Faithlife Sermons

The Relevance of the Resurrection

The Real Jesus  •  Sermon  •  Submitted
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Today is resurrection Sunday. The day when Christian’s believe that Christ rose from the dead and it’s on that topic that I want to preach to you this morning. My sermon isn’t aimed at the reality of the resurrection but it’s relevance. It is my assumption that those who are listening are not atheist but those who believe in the historical figure of Jesus. Furthermore, I am speaking to those who believe that this historical Jesus did everything attested too in Scripture.
Those who believe to this extent have no issue in the reality of the resurrection but may not altogether see or understand its relevance. My experience has taught me that more people question the resurrection's relevance more than its reality. Many have asked; does it really matter?
First Century believers lived relevant lives because of the relevance of the resurrection. Peter’s first sermon in Acts 2 centered on Jesus and the resurrection. Paul, when preaching to the philosophers on Mars Hill in Athens, preached to them the resurrection. They ridiculed his content calling him a spermologos which means “a guttersnipe”.
1 Corinthians 15:3–5 ESV
For I delivered to you as of first importance what I also received: that Christ died for our sins in accordance with the Scriptures, that he was buried, that he was raised on the third day in accordance with the Scriptures, and that he appeared to Cephas, then to the twelve.
The resurrection of Jesus is the very heart and core of the Christian Good News.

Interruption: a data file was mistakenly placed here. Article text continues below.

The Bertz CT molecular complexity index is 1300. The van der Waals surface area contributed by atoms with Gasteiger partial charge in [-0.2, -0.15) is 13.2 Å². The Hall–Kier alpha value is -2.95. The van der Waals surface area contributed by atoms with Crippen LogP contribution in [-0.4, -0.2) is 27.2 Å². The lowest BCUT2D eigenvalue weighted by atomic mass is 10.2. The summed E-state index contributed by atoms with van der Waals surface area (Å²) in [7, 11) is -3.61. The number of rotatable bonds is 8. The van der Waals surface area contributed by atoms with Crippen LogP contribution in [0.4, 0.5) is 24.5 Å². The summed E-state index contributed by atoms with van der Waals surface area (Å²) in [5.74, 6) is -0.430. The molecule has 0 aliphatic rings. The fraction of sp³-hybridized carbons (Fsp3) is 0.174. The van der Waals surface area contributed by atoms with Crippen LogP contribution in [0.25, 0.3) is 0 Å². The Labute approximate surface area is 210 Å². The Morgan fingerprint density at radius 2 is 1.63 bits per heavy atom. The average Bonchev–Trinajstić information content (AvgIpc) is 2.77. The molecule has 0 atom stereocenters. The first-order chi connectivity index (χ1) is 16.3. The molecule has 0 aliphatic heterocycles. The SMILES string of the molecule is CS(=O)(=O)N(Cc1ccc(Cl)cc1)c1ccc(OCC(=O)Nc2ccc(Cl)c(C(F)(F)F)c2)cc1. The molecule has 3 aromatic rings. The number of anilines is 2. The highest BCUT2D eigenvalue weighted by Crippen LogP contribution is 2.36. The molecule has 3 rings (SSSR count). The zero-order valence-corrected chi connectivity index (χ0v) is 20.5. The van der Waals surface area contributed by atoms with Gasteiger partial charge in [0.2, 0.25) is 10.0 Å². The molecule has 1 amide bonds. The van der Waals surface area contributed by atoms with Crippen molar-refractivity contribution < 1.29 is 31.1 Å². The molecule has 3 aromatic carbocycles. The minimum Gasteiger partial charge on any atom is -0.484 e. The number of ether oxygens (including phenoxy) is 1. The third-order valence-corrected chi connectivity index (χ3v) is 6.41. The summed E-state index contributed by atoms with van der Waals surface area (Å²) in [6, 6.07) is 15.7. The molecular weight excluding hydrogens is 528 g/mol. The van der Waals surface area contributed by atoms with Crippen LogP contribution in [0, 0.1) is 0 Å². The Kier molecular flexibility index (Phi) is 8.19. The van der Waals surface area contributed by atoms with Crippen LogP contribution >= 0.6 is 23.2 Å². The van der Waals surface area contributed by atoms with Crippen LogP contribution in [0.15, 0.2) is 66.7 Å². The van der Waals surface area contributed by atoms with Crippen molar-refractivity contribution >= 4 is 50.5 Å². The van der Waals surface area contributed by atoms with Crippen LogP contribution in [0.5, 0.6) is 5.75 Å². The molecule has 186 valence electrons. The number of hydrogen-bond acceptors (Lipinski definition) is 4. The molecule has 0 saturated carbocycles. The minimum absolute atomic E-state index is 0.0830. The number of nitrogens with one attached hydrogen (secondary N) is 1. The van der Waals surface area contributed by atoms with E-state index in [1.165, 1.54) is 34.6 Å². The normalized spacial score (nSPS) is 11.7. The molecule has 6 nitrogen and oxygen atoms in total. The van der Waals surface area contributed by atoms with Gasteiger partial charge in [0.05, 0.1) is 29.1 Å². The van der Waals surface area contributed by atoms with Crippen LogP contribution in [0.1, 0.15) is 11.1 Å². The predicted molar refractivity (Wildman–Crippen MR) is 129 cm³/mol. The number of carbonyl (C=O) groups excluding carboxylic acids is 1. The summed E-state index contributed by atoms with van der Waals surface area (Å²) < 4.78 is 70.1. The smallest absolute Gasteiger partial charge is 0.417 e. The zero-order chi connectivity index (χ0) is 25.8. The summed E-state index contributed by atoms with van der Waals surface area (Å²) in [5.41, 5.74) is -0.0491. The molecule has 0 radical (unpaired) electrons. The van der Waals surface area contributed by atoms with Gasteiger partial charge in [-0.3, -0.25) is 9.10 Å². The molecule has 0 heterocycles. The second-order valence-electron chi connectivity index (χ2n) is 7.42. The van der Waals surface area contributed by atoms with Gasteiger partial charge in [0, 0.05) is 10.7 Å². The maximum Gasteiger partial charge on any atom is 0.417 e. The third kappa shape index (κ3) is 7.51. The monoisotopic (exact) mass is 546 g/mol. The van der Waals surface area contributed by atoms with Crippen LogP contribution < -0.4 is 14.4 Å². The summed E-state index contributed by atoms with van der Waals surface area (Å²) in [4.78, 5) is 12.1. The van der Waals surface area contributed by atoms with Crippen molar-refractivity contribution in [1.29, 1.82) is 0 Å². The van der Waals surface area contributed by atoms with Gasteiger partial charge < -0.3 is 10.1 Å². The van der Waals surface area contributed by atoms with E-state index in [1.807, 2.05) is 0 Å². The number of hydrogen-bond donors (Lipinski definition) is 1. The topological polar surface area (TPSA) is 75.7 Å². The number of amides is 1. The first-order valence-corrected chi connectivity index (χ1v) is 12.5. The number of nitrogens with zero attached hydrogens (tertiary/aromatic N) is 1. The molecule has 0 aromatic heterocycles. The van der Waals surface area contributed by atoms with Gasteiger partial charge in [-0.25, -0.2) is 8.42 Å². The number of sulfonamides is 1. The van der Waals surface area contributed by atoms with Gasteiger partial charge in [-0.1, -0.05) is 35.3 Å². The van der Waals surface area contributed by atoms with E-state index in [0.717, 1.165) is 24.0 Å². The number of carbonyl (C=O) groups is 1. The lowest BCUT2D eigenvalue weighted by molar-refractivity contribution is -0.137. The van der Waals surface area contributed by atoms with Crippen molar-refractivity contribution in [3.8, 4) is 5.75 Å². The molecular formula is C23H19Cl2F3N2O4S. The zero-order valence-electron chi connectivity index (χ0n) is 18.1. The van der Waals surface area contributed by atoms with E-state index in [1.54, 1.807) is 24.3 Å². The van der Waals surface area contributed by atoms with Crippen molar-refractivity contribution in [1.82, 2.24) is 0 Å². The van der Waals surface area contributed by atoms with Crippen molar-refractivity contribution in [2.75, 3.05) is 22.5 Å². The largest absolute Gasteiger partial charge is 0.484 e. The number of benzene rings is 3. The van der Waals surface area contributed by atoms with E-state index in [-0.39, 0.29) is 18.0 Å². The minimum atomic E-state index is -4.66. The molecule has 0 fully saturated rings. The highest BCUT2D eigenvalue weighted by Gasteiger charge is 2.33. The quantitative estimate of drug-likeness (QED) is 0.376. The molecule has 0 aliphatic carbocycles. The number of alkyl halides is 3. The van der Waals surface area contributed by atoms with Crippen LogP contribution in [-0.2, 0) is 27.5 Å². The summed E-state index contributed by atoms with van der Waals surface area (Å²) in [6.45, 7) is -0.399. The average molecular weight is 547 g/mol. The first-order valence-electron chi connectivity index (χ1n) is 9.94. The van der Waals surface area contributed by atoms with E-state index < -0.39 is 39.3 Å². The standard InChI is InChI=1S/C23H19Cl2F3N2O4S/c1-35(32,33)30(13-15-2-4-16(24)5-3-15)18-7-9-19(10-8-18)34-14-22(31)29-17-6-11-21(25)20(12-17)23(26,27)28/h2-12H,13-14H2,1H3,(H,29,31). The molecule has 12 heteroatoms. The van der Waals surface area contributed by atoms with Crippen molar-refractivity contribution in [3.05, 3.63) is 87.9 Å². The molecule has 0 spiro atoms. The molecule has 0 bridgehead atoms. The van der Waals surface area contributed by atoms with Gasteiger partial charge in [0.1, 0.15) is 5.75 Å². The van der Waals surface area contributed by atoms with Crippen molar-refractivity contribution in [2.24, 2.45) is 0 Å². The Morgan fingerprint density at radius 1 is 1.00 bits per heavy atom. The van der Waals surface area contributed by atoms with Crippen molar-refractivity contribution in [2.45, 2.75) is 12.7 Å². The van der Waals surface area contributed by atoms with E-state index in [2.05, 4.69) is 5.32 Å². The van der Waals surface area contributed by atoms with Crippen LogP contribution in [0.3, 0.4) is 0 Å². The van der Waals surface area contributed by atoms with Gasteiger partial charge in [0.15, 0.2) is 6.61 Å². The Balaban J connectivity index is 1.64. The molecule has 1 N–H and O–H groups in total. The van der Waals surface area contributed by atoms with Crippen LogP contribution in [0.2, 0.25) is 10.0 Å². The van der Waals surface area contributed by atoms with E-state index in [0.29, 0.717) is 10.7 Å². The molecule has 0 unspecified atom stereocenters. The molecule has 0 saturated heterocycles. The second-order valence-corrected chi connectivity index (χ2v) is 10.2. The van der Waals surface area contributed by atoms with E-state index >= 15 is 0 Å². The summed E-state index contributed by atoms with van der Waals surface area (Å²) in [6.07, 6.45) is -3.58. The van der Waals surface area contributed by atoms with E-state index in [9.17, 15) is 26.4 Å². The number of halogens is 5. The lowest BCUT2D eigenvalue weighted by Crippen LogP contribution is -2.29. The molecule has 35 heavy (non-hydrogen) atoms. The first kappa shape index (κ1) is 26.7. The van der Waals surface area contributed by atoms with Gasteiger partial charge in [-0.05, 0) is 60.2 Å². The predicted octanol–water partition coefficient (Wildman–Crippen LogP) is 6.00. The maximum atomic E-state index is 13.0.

We should first define "the Resurrection"

What do I mean when I use the word “resurrection”? When President Makarios of Cyprus died in 1977 his followers chanted Markarios lives! He hadn’t risen from the dead but his influence was still living. In Latin America, students often sing a song that Che Guevara called “Che Lives”. In 1899 D. L. Moody said, "Some day you'll read in the papers that Moody is dead. Don't you believe a word of it. At that moment I shall be more alive than I am today." Moody was not talking about having been resurrected. He simply meant he would survive death. So the Resurrection is not just the survival of Jesus.
The resurrection of Jesus is not just his resuscitation. It doesn't mean that, having died, he was brought back again to this life, only to die again. C. S. Lewis expressed his great sympathy for Lazarus, who was resuscitated by Jesus, brought back to this life. C. S. Lewis said it was very hard on Lazarus, because he had to do his dying all over again. But Jesus didn't. We are talking not about his survival, nor about his resuscitation, but about his resurrection. God performed a dramatic act by which he arrested the process of decay, decomposition, and corruption. He rescued Jesus out of the realm of death and that never had happened before and has never yet happened since.
Now that we're clear on what we're talking about, I come back to my question: Is it relevant? Does the resurrection of Jesus make any difference? Let me suggest to you at least three reasons for it’s relevant.

Reason #1 - the resurrection of Jesus assures us of God's forgiveness.